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Arlington Police want to restart Explorer Program

Arlington Police Officer Seth Kinney will be reviving the department’s explorer post which has been on hiatus for the past two years. - Adam Rudnick
Arlington Police Officer Seth Kinney will be reviving the department’s explorer post which has been on hiatus for the past two years.
— image credit: Adam Rudnick

ARLINGTON — Seth Kinney knows the importance of police explorers — after all, he was one.

“I did crowd control, ride-alongs, all kinds of things,” said Kinney, now an officer with the Arlington Police Department. “It had a good impact on my life.”

Two years after Arlington police shut down their police explorer post, Kinney is reviving the program.

He said he’s hoping to gather a motivated group of young adults who are interested in law enforcement to take part in the post program.

Police use explorers primarily to assist officers in their duties at city functions, parades and other related events.

“It helps connect us with youth and it gives them a chance to be part of a partnership,” Kinney said.

Arlington’s program requires explorers to be between the ages of 14-21, be enrolled in school, have at least a 2.5 GPA and be willing to commit to about 16 hours a month.

Once the department selects its explorers, they will be required to undergo a police academy-like training program. The five-day program will teach explorers basic police skills, such as how to handle vehicle stops.

Those mock academies typically happen during the summer months or when students are on winter break.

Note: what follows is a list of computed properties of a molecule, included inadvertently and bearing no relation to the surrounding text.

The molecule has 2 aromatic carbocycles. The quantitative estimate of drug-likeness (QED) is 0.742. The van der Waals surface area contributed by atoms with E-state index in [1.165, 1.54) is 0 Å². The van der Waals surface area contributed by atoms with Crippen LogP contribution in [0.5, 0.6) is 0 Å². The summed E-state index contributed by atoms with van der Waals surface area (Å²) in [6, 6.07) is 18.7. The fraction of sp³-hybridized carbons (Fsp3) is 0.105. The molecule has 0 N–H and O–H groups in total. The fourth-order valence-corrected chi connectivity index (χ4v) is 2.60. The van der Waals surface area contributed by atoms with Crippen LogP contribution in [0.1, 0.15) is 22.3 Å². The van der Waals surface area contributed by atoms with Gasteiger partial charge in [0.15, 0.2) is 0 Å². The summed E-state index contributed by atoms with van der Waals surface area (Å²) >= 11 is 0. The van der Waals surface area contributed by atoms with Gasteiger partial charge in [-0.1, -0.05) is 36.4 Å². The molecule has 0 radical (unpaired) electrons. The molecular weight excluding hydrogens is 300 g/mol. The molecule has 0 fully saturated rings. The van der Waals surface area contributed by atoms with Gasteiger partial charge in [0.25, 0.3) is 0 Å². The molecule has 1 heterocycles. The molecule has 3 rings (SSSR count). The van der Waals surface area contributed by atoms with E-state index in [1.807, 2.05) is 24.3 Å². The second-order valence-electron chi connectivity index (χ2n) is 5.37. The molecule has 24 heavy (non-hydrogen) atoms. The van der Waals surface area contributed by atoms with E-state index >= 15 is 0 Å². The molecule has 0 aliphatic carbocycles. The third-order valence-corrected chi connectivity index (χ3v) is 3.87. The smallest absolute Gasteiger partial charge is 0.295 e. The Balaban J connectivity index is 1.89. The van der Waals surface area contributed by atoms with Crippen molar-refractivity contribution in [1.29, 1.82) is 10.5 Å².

After receiving that training, members will also have a chance to take part in regional, state and national competitions using the knowledge that they’ve gained through being explorers.

City of Arlington spokeswoman Kristin Banfield said the department is looking for about 10 dedicated explorers who are willing to take part in the post, adding that more staff could be added should there be a larger demand than expected.

The department’s original explorer post started in the mid-2000s, but went on hiatus after group members graduated from high school or moved away.

“It went well in the past, but kids went to college and we weren’t able to keep backfilling the program,” said Kinney, who was not involved with the program during that time.

Arlington Police Chief Bob Sullenberger said bringing the explorer post program back to Arlington had been on his mind for the past year, ever since he was named the city’s head of law enforcement.

After some discussions within the department, Sullenberger — also a former explorer — said he decided to name Kinney as the post’s adviser because the officer was an explorer in the past.

Sullenberger started his law enforcement career in 1973 as an explorer scout with the Los Alamos Police Department in New Mexico.

Interested teenagers are encouraged to attend an informational meeting from 4-8 p.m. on Tuesday, April 27, at the Arlington City Council Chambers, located at 110 E. Third Street.

A formal presentation will take begin at 6 p.m.

The police explorer program is chartered through the Boys Scouts of America.

For more information about the explorer post, contact Kinney at 360-403-3400.

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